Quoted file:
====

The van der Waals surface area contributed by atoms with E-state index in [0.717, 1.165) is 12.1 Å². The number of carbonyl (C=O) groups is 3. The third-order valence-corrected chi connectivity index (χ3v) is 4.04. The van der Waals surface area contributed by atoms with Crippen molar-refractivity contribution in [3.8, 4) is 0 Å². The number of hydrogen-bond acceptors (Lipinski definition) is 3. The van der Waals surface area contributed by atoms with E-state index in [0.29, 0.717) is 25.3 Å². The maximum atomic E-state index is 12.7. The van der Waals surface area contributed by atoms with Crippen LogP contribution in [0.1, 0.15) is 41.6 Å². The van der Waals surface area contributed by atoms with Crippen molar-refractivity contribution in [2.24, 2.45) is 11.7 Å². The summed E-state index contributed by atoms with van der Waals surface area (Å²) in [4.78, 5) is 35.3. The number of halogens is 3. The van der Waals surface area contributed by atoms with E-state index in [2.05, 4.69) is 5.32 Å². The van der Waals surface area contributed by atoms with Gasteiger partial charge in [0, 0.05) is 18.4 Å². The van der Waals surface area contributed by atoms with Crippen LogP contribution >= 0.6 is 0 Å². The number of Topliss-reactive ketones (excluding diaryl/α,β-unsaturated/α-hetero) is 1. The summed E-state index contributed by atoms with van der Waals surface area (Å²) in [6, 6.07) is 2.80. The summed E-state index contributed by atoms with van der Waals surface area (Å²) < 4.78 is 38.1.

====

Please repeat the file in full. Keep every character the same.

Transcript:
The van der Waals surface area contributed by atoms with E-state index in [0.717, 1.165) is 12.1 Å². The number of carbonyl (C=O) groups is 3. The third-order valence-corrected chi connectivity index (χ3v) is 4.04. The van der Waals surface area contributed by atoms with Crippen molar-refractivity contribution in [3.8, 4) is 0 Å². The number of hydrogen-bond acceptors (Lipinski definition) is 3. The van der Waals surface area contributed by atoms with E-state index in [0.29, 0.717) is 25.3 Å². The maximum atomic E-state index is 12.7. The van der Waals surface area contributed by atoms with Crippen LogP contribution in [0.1, 0.15) is 41.6 Å². The van der Waals surface area contributed by atoms with Crippen molar-refractivity contribution in [2.24, 2.45) is 11.7 Å². The summed E-state index contributed by atoms with van der Waals surface area (Å²) in [4.78, 5) is 35.3. The number of halogens is 3. The van der Waals surface area contributed by atoms with E-state index in [2.05, 4.69) is 5.32 Å². The van der Waals surface area contributed by atoms with Gasteiger partial charge in [0, 0.05) is 18.4 Å². The van der Waals surface area contributed by atoms with Crippen LogP contribution >= 0.6 is 0 Å². The number of Topliss-reactive ketones (excluding diaryl/α,β-unsaturated/α-hetero) is 1. The summed E-state index contributed by atoms with van der Waals surface area (Å²) in [6, 6.07) is 2.80. The summed E-state index contributed by atoms with van der Waals surface area (Å²) < 4.78 is 38.1.